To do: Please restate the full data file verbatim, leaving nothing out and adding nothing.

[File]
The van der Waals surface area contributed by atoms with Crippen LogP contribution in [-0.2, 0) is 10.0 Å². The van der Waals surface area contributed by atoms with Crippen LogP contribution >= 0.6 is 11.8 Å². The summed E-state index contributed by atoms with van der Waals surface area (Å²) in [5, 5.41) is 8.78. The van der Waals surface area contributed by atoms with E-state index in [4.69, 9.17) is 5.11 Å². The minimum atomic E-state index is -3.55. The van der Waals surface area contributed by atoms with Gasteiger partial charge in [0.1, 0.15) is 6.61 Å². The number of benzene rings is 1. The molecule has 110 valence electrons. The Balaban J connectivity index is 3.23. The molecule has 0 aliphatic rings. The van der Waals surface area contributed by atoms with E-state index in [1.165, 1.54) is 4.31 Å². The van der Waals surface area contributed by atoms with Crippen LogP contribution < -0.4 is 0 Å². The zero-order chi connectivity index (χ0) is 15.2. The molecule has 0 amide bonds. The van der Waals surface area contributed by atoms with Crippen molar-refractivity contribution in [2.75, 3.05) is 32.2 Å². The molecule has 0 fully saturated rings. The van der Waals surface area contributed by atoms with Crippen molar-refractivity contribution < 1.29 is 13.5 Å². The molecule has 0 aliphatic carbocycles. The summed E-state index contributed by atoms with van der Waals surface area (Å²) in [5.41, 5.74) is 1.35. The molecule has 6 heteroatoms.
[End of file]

The van der Waals surface area contributed by atoms with Crippen LogP contribution in [-0.2, 0) is 10.0 Å². The van der Waals surface area contributed by atoms with Crippen LogP contribution >= 0.6 is 11.8 Å². The summed E-state index contributed by atoms with van der Waals surface area (Å²) in [5, 5.41) is 8.78. The van der Waals surface area contributed by atoms with E-state index in [4.69, 9.17) is 5.11 Å². The minimum atomic E-state index is -3.55. The van der Waals surface area contributed by atoms with Gasteiger partial charge in [0.1, 0.15) is 6.61 Å². The number of benzene rings is 1. The molecule has 110 valence electrons. The Balaban J connectivity index is 3.23. The molecule has 0 aliphatic rings. The van der Waals surface area contributed by atoms with E-state index in [1.165, 1.54) is 4.31 Å². The van der Waals surface area contributed by atoms with Crippen LogP contribution < -0.4 is 0 Å². The zero-order chi connectivity index (χ0) is 15.2. The molecule has 0 amide bonds. The van der Waals surface area contributed by atoms with Crippen molar-refractivity contribution in [2.75, 3.05) is 32.2 Å². The molecule has 0 fully saturated rings. The van der Waals surface area contributed by atoms with Crippen molar-refractivity contribution < 1.29 is 13.5 Å². The molecule has 0 aliphatic carbocycles. The summed E-state index contributed by atoms with van der Waals surface area (Å²) in [5.41, 5.74) is 1.35. The molecule has 6 heteroatoms.